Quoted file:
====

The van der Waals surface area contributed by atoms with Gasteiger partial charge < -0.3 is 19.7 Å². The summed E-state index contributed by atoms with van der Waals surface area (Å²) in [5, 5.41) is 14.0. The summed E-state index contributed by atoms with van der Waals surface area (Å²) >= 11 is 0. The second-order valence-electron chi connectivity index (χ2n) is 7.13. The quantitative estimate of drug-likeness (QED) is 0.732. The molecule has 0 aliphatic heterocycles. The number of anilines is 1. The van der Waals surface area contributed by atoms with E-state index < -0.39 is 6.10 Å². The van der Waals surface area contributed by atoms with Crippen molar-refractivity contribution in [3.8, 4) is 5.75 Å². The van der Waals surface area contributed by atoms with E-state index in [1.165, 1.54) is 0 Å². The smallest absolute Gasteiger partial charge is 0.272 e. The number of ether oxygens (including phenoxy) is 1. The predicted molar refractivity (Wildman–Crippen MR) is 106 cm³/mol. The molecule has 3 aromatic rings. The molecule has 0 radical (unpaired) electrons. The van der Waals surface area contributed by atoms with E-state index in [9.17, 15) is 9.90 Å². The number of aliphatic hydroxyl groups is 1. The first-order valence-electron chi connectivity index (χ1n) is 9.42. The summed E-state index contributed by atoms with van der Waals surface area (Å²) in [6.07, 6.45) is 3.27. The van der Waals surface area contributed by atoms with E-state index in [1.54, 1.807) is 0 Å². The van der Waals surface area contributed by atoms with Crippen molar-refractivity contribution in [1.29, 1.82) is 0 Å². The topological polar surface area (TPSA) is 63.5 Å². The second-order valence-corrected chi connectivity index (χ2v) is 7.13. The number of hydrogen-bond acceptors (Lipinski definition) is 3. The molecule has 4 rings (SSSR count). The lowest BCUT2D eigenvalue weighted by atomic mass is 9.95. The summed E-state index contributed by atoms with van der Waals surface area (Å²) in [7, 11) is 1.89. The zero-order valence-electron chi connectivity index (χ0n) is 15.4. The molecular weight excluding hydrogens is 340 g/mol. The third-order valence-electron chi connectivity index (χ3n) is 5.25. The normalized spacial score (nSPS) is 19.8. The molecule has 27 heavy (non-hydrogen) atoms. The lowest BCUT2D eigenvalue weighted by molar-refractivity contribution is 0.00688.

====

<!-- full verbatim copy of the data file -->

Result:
The van der Waals surface area contributed by atoms with Gasteiger partial charge < -0.3 is 19.7 Å². The summed E-state index contributed by atoms with van der Waals surface area (Å²) in [5, 5.41) is 14.0. The summed E-state index contributed by atoms with van der Waals surface area (Å²) >= 11 is 0. The second-order valence-electron chi connectivity index (χ2n) is 7.13. The quantitative estimate of drug-likeness (QED) is 0.732. The molecule has 0 aliphatic heterocycles. The number of anilines is 1. The van der Waals surface area contributed by atoms with E-state index < -0.39 is 6.10 Å². The van der Waals surface area contributed by atoms with Crippen molar-refractivity contribution in [3.8, 4) is 5.75 Å². The van der Waals surface area contributed by atoms with E-state index in [1.165, 1.54) is 0 Å². The smallest absolute Gasteiger partial charge is 0.272 e. The number of ether oxygens (including phenoxy) is 1. The predicted molar refractivity (Wildman–Crippen MR) is 106 cm³/mol. The molecule has 3 aromatic rings. The molecule has 0 radical (unpaired) electrons. The van der Waals surface area contributed by atoms with E-state index in [9.17, 15) is 9.90 Å². The number of aliphatic hydroxyl groups is 1. The first-order valence-electron chi connectivity index (χ1n) is 9.42. The summed E-state index contributed by atoms with van der Waals surface area (Å²) in [6.07, 6.45) is 3.27. The van der Waals surface area contributed by atoms with E-state index in [1.54, 1.807) is 0 Å². The van der Waals surface area contributed by atoms with Crippen molar-refractivity contribution in [1.29, 1.82) is 0 Å². The topological polar surface area (TPSA) is 63.5 Å². The second-order valence-corrected chi connectivity index (χ2v) is 7.13. The number of hydrogen-bond acceptors (Lipinski definition) is 3. The molecule has 4 rings (SSSR count). The lowest BCUT2D eigenvalue weighted by atomic mass is 9.95. The summed E-state index contributed by atoms with van der Waals surface area (Å²) in [7, 11) is 1.89. The zero-order valence-electron chi connectivity index (χ0n) is 15.4. The molecular weight excluding hydrogens is 340 g/mol. The third-order valence-electron chi connectivity index (χ3n) is 5.25. The normalized spacial score (nSPS) is 19.8. The molecule has 27 heavy (non-hydrogen) atoms. The lowest BCUT2D eigenvalue weighted by molar-refractivity contribution is 0.00688.